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“My sinless chocolate cake recipe”: Weight-Loss Diary

Written by: on Sunday, May 20th, 2012
sinless chocolate cake recipe

This combo is the key to moist, delicious, lower-calorie chocolate cake.

Have I mentioned how much I LOVE chocolate? I found this yummy recipe on Pinterest  for sinless chocolate cake. The recipe and a bunch of others for avoiding eggs and oil can be found at this website:  Hungry-Girl.Com. I bet we all have tried applesauce in place of oil before. This recipe is simple: cake mix, 1 cup fat free plain Greek yogurt  (I use Chobani;  they buy their milk from family-owned farms!), and 1 cup water. It is dense and very moist and by my calculation, 134 calories a slice if you cut the cake into 15 servings.

Last night I warmed up some raspberries so they were a little saucy and put them on top of unfrosted cake for a delightful little indulgence.

I am ALWAYS interested in ways to shave a little sin off my treats. Please share yours!

 

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“How to take your workout to the next level”: Weight-Loss Diary

Written by: on Friday, May 18th, 2012

 

woman stepping on scale

The scale hasn't been moving much lately...but I did lose a pound!

Morning: The scale budged. A smidge. I’ll take it but I don’t trust it. 203 is today’s weight. I’ve been getting on the scale every couple of days hoping to see some movement. After all, the rest of me moves a lot.

I’ve gotten some reader advice and support that I am grateful for! (more please!) Allison suggested short bursts of high intensity instead of more steady duration to shock the system that appears to have gotten quite used to sweating steadily for a solid hour. I sure like that advice because I am up to 60 minutes a day! So, today I have planned sprints on the treadmill.

My plan: My machine is a sluggish old work-horse that takes a bit of time to reach speed so I am not going to pay attention to distance. I am going to set the speed to something challenging like 9.0 mph—and do 30-second sprints with a 30-second rest and leave it running (I know, this is dangerous to do!) so I will (carefully) hop on and off.

I am going to do 20 minutes of this and then a sustained slow run for another 20. I will finish my cardio with 20 minutes on the elliptical. And instead of vacuuming or doing any laundry (we have plenty of clothes, really) I will squeeze in 20 minutes with weights. I just got a new kettlebell that needs to be broken in.

Afternoon:  Allison has the right idea! I set out to do an

woman running on a treadmill

Sprints! Now that's the secret to an INTENSE workout!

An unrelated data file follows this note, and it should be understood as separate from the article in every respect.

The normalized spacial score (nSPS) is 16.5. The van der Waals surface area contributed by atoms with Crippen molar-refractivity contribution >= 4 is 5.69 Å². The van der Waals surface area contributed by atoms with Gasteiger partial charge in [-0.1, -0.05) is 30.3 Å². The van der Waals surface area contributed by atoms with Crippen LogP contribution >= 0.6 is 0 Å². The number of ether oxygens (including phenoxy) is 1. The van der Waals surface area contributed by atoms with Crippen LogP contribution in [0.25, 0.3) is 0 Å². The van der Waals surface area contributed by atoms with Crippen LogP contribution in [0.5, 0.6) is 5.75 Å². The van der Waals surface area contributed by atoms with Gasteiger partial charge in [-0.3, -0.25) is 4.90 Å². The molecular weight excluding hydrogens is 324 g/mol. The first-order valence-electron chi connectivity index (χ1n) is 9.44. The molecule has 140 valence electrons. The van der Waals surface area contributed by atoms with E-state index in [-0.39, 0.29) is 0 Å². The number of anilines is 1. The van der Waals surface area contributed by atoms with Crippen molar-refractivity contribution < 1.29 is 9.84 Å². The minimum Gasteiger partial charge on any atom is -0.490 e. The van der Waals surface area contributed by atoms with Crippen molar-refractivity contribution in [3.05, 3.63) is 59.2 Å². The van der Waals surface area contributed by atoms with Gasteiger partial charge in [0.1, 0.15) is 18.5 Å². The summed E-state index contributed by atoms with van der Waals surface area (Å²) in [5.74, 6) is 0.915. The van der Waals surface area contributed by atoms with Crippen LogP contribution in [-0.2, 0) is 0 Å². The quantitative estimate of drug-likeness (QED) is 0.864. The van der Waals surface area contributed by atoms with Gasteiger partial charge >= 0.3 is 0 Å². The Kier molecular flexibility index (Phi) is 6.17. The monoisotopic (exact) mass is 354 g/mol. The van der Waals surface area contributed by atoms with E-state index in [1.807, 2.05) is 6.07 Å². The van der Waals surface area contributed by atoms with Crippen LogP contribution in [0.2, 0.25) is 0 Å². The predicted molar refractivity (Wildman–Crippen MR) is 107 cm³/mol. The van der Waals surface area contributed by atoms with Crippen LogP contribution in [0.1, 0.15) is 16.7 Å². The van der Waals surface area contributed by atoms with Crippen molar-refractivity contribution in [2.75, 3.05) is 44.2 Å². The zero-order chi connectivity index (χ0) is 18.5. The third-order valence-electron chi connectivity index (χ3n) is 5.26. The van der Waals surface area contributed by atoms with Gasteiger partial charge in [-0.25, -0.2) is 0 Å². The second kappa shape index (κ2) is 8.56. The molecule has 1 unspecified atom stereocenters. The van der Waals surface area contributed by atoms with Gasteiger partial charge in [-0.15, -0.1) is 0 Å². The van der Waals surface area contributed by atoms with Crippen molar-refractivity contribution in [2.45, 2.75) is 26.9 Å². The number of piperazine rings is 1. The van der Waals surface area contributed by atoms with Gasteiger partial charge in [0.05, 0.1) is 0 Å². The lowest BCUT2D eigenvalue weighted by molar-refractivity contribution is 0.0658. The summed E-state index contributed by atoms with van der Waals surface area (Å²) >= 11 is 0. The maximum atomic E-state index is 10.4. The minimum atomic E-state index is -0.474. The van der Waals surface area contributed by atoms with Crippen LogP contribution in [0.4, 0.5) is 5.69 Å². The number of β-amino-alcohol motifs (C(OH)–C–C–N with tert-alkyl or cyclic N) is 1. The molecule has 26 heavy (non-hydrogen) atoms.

interval workout that was IMPOSSIBLE!  I LOATHE to admit I can’t do something, but at 9.0 mph I could barely keep up with the belt on the treadmill and actually feared for my life. Or at least my limbs. I was dangerously close to being zipped off the back of the treadmill and breaking a leg. Now that would really interfere with my running. And 20 straight minutes of sprints?  Clearly, I had no idea what I was signing myself up for. That was near undoable. So, within the first minute I had to reevaluate my running capabilities. I ended up doing 20-second sprints at 7.0 mph with 20-second rest.

The first 2 minutes, my heart rate didn’t really zoom up with the sprint. I would recover rapidly during the 20-second rest for the first 5 minutes. By minute 9, I wasn’t sure I could go on. I was quite literally 20 seconds at a time after minute 10. I made it to 18 minutes and just couldn’t find it within me to make it to 20.

Afterward, I felt spent. It was awesome. And today, sore legs to boot. Yeah Allison! Thanks for the advice.

Can’t wait for my next interval workout.  I will make it to 20 minutes!  Or maybe I will try 8.0 mph.

 

 

 

 

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“What it REALLY takes to become a Weight-Loss Success Story”: Weight-Loss Diary

Written by: on Friday, May 11th, 2012
woman on scale with arms up in triumph

It takes a lot of hard work—and a hard look at your reality—to become a success story.

Have you looked at the success stories on this website?  Have you seen the doctor who lost 120 pounds? Brenda wrote some very worthwhile advice in her story: eat right, surround yourself with active healthy people, stop obsessing about weight loss but keep your eye on the simple math of calories in versus calories out, and be committed to your goals.

Looking at Brenda’s advice and knowing how she succeeded by following those simple philosophies, made me realize I have to do more.